The Indian writer is one of two first-time novelists on the 2008 Man Booker shortlist of six. The other is Steve Toltz. Only three other debut novelists have achieved this in the past - Keri Hulme for her novel The Bone People, DBC Pierre in 2003 for his novel Vernon God Little and Arundhati Roy in 1997 for The God of Small Things.
Thirty-three year old Aravind Adiga, who has wanted to be a novelist since he was a boy, was born in Madras and now lives in Mumbai. The White Tiger is a 'compelling, angry and darkly humorous' novel about a man's journey from Indian village life to entrepreneurial success. It was described by one reviewer as an ‘unadorned portrait' of India seen ‘from the bottom of the heap'.
Aravind Adiga is the fourth Indian born-author to win the prize, joining compatriots Salman Rushdie, Arundhati Roy and Kiran Desai who won the prize in 1981, 1997 and 2006 respectively. A fifth winner, V S Naipaul is of Indian ancestry. In addition, The White Tiger is the ninth winning novel to take its inspiration from India or Indian identity.
Tonight's win is a first for publisher Atlantic; although they had a book shortlisted for the prize in 2003 with The Good Doctor by Damon Galgut and in 2004 with Bitter Fruit by Achmat Dangor.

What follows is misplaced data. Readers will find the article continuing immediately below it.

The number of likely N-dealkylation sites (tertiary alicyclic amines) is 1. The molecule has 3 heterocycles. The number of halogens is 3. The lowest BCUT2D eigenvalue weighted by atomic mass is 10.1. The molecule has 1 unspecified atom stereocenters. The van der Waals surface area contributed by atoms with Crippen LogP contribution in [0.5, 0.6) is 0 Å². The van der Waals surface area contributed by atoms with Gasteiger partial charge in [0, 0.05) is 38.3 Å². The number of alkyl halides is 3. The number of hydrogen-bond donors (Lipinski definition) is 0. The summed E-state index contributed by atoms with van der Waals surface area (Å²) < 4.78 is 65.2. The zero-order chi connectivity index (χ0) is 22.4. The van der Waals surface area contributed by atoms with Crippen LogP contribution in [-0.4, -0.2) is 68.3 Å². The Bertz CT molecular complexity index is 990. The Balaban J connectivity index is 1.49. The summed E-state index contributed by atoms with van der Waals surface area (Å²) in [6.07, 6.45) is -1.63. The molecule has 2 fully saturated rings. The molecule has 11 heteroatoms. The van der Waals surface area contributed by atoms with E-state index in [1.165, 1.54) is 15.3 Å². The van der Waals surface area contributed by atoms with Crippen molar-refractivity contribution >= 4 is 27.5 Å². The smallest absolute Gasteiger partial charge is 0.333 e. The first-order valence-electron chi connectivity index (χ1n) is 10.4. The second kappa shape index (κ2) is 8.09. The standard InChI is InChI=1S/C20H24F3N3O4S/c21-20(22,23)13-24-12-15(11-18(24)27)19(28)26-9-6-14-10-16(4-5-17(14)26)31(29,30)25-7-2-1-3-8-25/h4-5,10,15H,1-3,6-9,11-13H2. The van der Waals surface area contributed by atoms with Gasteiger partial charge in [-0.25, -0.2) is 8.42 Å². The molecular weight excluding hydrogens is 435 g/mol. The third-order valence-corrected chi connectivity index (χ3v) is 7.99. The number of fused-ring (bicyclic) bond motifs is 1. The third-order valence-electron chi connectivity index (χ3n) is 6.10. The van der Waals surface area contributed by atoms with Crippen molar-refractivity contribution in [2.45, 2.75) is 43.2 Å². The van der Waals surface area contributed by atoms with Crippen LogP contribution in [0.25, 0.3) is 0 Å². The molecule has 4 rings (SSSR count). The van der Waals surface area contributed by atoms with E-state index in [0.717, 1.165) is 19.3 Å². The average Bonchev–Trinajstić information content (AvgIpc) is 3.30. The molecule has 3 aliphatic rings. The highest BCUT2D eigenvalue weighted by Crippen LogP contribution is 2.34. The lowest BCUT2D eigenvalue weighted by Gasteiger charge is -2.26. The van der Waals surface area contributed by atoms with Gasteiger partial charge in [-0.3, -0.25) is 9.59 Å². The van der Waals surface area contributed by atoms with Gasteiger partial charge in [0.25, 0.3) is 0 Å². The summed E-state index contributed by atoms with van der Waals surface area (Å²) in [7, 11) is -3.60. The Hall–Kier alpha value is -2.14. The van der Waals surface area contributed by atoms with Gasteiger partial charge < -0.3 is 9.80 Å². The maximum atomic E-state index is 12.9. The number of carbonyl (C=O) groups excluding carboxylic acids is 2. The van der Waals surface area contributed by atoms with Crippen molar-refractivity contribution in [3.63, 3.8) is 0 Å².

Michael Portillo, Chair of the judges, made the announcement, which was broadcast live on the BBC Ten O' Clock News, at the awards dinner at the Guildhall, London. Peter Clarke, Chief Executive of Man Group plc, presented Aravind Adiga with a cheque for £50,000.
Michael Portillo comments,
"The judges found the decision difficult because the shortlist contained such strong candidates. In the end, The White Tiger prevailed because the judges felt that it shocked and entertained in equal measure."
"The novel undertakes the extraordinarily difficult task of gaining and holding the reader's sympathy for a thoroughgoing villain. The book gains from dealing with pressing social issues and significant global developments with astonishing humour."
Over and above his prize of £50,000, Aravind Adiga may expect a huge increase in sales and recognition worldwide. Each of the six shortlisted authors, including the winner, receives £2,500 and a designer-bound edition of their book.
The judging panel for the 2008 Man Booker Prize for Fiction comprised: Michael Portillo, former MP and Cabinet Minister; Alex Clark, editor of Granta; Louise Doughty, novelist; James Heneage, founder of Ottakar's bookshops; and Hardeep Singh Kohli, TV and radio broadcaster.